Those same Sox who stumbled through a four-game losing streak suddenly looked like world beaters, thoroughly outhitting and outpitching the Yankees en route to a 17-1 romp in the Bronx.
How thorough was the pounding? It was the most lopsided victory the Red Sox have ever come away with against their long-time rivals, as the previous high was a 14-run blowout.
By the eighth inning, the scoreboard in center field was malfunctioning, and you can only wonder if the sheer usage of the day took its toll.
The Sox notched a season-high scoring output. And their 27 hits were one shy of tying a franchise record that has been accomplished twice, most recently on June 27, 2003, when they battered the Marlins, 25-8, and beat up on the same starting pitcher (Carl Pavano) who took the loss in this one.
Did someone say something about the Sox being in a slump?
"I think it's pretty good for us to come out of a little slump that way," said Sox designated hitter David Ortiz. "One thing we haven't been doing is hitting like we did today. This is a really good offensive team, and we haven't been swinging the bats. This game today gives everybody more confidence and lets people believe that we still have really good hitters."
Those really good hitters, as Ortiz described them, were on display from top to bottom.
Leadoff man Johnny Damon went 4-for-7 and scored three runs. Edgar Renteria (3-for-3, two runs, five RBIs) continued his red-hot road trip by belting the fourth grand slam of his career, a blow that gave the first indication of what a rout this was going to be.
Ortiz scored three runs, walked twice and had a pair of hits. And Manny Ramirez, who has been strangely subpar with his batting average, went 4-for-4, giving himself a bump from .224 to .242.
On and on it went, with Trot Nixon going 3-for-6 with five RBIs. All nine starters had multi-hit games, including John Olerud, who went 3-for-6 in his debut with his new team.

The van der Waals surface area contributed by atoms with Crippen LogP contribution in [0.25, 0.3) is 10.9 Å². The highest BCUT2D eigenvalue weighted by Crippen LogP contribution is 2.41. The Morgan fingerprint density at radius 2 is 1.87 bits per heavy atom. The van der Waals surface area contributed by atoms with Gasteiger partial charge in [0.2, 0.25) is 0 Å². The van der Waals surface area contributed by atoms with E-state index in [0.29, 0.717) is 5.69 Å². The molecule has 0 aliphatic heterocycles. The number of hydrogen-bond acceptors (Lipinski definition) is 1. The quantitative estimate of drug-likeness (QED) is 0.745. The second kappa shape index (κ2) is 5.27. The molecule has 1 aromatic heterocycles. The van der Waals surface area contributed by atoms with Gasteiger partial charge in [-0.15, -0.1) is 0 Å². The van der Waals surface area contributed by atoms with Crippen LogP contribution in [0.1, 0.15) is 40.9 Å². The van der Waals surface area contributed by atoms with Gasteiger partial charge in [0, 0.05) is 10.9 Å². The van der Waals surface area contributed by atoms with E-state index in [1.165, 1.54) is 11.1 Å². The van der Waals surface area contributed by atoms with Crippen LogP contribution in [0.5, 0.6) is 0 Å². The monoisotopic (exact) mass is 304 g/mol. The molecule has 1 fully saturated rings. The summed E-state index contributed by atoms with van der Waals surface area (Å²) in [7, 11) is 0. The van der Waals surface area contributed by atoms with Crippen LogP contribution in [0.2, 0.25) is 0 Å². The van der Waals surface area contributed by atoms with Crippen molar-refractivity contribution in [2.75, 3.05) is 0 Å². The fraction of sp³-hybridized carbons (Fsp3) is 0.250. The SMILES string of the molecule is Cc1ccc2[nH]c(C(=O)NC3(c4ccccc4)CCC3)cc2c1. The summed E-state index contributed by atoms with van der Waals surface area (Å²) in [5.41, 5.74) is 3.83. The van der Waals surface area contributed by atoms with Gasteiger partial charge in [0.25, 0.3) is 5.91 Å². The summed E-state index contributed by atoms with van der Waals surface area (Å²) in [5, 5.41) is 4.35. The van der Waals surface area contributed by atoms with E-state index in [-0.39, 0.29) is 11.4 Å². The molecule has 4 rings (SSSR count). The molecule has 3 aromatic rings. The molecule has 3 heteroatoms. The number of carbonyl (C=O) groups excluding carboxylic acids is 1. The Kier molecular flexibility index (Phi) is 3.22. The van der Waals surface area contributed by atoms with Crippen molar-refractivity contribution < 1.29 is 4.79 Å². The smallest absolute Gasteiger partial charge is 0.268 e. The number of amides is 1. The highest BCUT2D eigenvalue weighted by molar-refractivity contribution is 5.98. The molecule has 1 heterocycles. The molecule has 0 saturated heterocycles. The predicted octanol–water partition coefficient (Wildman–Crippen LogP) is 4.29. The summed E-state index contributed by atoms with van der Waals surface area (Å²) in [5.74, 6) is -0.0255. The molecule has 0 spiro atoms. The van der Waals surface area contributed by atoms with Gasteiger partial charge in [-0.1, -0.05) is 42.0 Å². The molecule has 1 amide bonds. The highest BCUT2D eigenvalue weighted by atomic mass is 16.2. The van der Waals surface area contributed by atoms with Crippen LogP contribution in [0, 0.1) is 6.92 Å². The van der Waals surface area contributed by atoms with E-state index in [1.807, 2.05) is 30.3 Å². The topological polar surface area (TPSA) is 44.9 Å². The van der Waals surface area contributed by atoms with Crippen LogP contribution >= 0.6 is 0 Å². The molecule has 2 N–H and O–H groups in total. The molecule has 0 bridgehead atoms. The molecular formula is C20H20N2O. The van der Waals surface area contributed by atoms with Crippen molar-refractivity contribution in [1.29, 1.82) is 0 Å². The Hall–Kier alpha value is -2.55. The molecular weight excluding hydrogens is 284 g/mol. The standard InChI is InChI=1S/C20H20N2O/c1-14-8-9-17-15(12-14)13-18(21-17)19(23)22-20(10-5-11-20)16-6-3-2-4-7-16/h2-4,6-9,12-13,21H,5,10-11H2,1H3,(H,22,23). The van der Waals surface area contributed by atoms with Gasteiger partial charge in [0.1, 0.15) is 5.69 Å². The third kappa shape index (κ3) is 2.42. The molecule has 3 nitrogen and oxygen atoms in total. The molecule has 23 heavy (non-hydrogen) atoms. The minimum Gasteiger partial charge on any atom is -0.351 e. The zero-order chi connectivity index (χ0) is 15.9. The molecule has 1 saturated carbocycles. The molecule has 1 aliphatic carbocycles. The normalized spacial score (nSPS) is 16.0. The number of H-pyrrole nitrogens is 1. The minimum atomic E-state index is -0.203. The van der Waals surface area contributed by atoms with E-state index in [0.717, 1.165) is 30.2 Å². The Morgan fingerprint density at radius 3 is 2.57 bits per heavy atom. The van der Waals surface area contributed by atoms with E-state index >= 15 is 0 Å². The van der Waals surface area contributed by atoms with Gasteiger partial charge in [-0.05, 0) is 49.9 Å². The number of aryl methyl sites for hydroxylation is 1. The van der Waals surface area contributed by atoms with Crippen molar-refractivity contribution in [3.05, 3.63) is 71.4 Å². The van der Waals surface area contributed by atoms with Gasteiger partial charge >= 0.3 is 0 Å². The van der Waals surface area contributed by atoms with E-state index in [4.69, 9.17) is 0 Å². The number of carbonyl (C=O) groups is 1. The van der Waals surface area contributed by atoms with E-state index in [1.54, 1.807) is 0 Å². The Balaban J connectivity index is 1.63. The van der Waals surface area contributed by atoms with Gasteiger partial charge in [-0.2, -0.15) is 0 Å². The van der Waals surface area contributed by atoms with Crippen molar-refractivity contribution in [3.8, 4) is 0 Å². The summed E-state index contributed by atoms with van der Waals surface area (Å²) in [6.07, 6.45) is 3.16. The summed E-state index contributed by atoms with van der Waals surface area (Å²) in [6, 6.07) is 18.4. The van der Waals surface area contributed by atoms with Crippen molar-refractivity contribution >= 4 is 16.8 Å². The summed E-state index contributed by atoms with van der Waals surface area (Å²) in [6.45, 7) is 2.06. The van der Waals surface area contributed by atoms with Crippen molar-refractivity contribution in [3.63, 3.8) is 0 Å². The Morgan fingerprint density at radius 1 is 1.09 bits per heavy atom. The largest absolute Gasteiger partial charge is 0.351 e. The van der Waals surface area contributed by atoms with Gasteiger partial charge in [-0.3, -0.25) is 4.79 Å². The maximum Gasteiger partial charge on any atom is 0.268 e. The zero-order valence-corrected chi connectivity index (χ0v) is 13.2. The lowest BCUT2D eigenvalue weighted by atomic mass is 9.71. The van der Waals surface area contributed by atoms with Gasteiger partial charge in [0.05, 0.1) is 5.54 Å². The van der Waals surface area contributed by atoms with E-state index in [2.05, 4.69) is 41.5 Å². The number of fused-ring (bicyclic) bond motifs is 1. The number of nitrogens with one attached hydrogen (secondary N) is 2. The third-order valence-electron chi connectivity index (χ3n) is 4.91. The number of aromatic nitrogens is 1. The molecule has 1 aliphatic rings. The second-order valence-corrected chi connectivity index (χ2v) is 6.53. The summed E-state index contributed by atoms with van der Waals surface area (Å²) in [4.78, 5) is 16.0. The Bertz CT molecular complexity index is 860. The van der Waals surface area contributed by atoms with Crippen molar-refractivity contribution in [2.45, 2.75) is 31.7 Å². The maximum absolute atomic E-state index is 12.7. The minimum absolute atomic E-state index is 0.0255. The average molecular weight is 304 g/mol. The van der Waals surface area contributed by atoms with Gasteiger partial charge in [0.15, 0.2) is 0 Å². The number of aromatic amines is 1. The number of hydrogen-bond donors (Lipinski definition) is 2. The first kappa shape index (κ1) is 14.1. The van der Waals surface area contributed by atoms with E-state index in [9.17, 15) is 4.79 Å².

"We needed today a lot," said Sox catcher Jason Varitek. "We made the plays in the field, pitched well, had good, timely hitting. It's the first time those things came together in a long time for us."
Lost in the aftermath of the final score was the way starter Matt Clement (6-0, 3.06 ERA) battled his way out of jams when it was still a game in the early innings.
"It was a thing where we needed a win, whether it was 17-1 or 1-0," said Clement, who fired six shutout innings, scattering five hits and striking out seven. "I was just trying to minimize the damage as much as I could."
The Sox recovered from Friday night's frustrating 6-3 loss by pestering New York right-hander Pavano right out of the gate. In the first, they used fundamentals, getting a leadoff double from Damon, a sacrifice bunt by Renteria and an Ortiz sacrifice fly. It was an immediate signal that runs would not be nearly as hard to come by as they were in the series opener, when the Sox stranded 13 runners in a loss to Randy Johnson.
"Johnny gets on at the start of the game, Edgar lays down a bunt, we got the run in," said Red Sox manager Terry Francona. "If that's last night, David probably hits it 10 feet shorter and [Tony] Womack throws him out. We kept at them earlier and then we extended it."
And kept extending it.
Two-out RBI singles by Damon and Renteria pushed the lead to 3-0 in the second.
In the fourth, the Sox sent Pavano to an early shower, with Renteria jump-starting a two-out rally with a single up the middle. Ortiz walked, setting up Ramirez for an RBI single to left. Nixon followed by producing a single up the middle to score Renteria. That was all for Pavano, who was replaced by Mike Stanton after allowing 11 hits and five runs over 3 2/3 innings.
Pavano's exit did nothing to quiet the Boston bats. They walloped the Yankees in the fifth, with Renteria's fourth career grand slam (hit off Paul Quantrill) sailing over the wall in right.
For Renteria, the knock was particularly sweet after some of the struggles he went through in his first few weeks with the Sox.
"It was a lot of fun, because we won the game and the team needed it," Renteria said.
Three batters later, Nixon bashed a three-run shot to center, putting the capper on a seven-run inning and giving the Sox a 12-0 advantage.
From there, both sides began to empty their bench. Derek Jeter, Gary Sheffield and Alex Rodriguez all made early exits for the Yankees, while Renteria, Bill Mueller and Ramirez were out before the sixth inning was complete.
"It was kind of obvious, we needed that," Francona said. "Not only to win, but to be able to have a little bit of room where you could take some deep breaths and let our staff pitch. We got [Keith] Foulke an inning, we got [Mike] Timlin an inning, and not under duress. Clement didn't have to pitch any further. A lot of good things. Guys got some hits, got to relax a little bit. That was good for us."
"They've been scuffling lately," Yankees manager Joe Torre said. "But if you don't pitch well, they can do some damage."
The damage on Saturday, at least in the context of one of the great rivalries in sports, was historic.
Ian Browne is a reporter for MLB.com. This story was not subject to the approval of Major League Baseball or its clubs.